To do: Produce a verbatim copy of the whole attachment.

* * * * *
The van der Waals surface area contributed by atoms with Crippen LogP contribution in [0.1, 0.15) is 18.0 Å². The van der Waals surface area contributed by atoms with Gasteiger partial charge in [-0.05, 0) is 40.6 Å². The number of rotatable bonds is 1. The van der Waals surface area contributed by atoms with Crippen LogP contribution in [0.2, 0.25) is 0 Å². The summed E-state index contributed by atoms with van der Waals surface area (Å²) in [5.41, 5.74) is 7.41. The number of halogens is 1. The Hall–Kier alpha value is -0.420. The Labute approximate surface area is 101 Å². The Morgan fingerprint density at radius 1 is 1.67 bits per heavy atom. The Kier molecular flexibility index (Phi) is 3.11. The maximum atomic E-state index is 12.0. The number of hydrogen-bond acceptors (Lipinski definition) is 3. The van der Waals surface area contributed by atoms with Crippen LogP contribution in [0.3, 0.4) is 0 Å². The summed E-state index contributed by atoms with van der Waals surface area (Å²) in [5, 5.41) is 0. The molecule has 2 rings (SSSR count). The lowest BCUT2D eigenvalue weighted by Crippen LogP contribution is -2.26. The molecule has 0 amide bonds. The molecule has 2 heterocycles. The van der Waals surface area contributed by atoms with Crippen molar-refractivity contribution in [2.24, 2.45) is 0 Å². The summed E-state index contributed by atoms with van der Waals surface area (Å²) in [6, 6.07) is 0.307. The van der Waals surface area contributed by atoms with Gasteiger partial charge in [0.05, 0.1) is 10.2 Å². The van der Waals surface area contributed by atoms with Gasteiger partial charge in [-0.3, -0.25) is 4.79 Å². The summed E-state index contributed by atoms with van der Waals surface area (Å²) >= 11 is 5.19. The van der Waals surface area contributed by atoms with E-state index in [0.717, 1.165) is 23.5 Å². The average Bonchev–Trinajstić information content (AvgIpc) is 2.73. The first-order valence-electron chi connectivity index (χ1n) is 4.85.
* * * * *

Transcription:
The van der Waals surface area contributed by atoms with Crippen LogP contribution in [0.1, 0.15) is 18.0 Å². The van der Waals surface area contributed by atoms with Gasteiger partial charge in [-0.05, 0) is 40.6 Å². The number of rotatable bonds is 1. The van der Waals surface area contributed by atoms with Crippen LogP contribution in [0.2, 0.25) is 0 Å². The summed E-state index contributed by atoms with van der Waals surface area (Å²) in [5.41, 5.74) is 7.41. The number of halogens is 1. The Hall–Kier alpha value is -0.420. The Labute approximate surface area is 101 Å². The Morgan fingerprint density at radius 1 is 1.67 bits per heavy atom. The Kier molecular flexibility index (Phi) is 3.11. The maximum atomic E-state index is 12.0. The number of hydrogen-bond acceptors (Lipinski definition) is 3. The van der Waals surface area contributed by atoms with Crippen LogP contribution in [0.3, 0.4) is 0 Å². The summed E-state index contributed by atoms with van der Waals surface area (Å²) in [5, 5.41) is 0. The molecule has 2 rings (SSSR count). The lowest BCUT2D eigenvalue weighted by Crippen LogP contribution is -2.26. The molecule has 0 amide bonds. The molecule has 2 heterocycles. The van der Waals surface area contributed by atoms with Crippen molar-refractivity contribution in [2.24, 2.45) is 0 Å². The summed E-state index contributed by atoms with van der Waals surface area (Å²) in [6, 6.07) is 0.307. The van der Waals surface area contributed by atoms with Gasteiger partial charge in [0.05, 0.1) is 10.2 Å². The van der Waals surface area contributed by atoms with Gasteiger partial charge in [-0.3, -0.25) is 4.79 Å². The summed E-state index contributed by atoms with van der Waals surface area (Å²) >= 11 is 5.19. The van der Waals surface area contributed by atoms with E-state index in [0.717, 1.165) is 23.5 Å². The average Bonchev–Trinajstić information content (AvgIpc) is 2.73. The first-order valence-electron chi connectivity index (χ1n) is 4.85.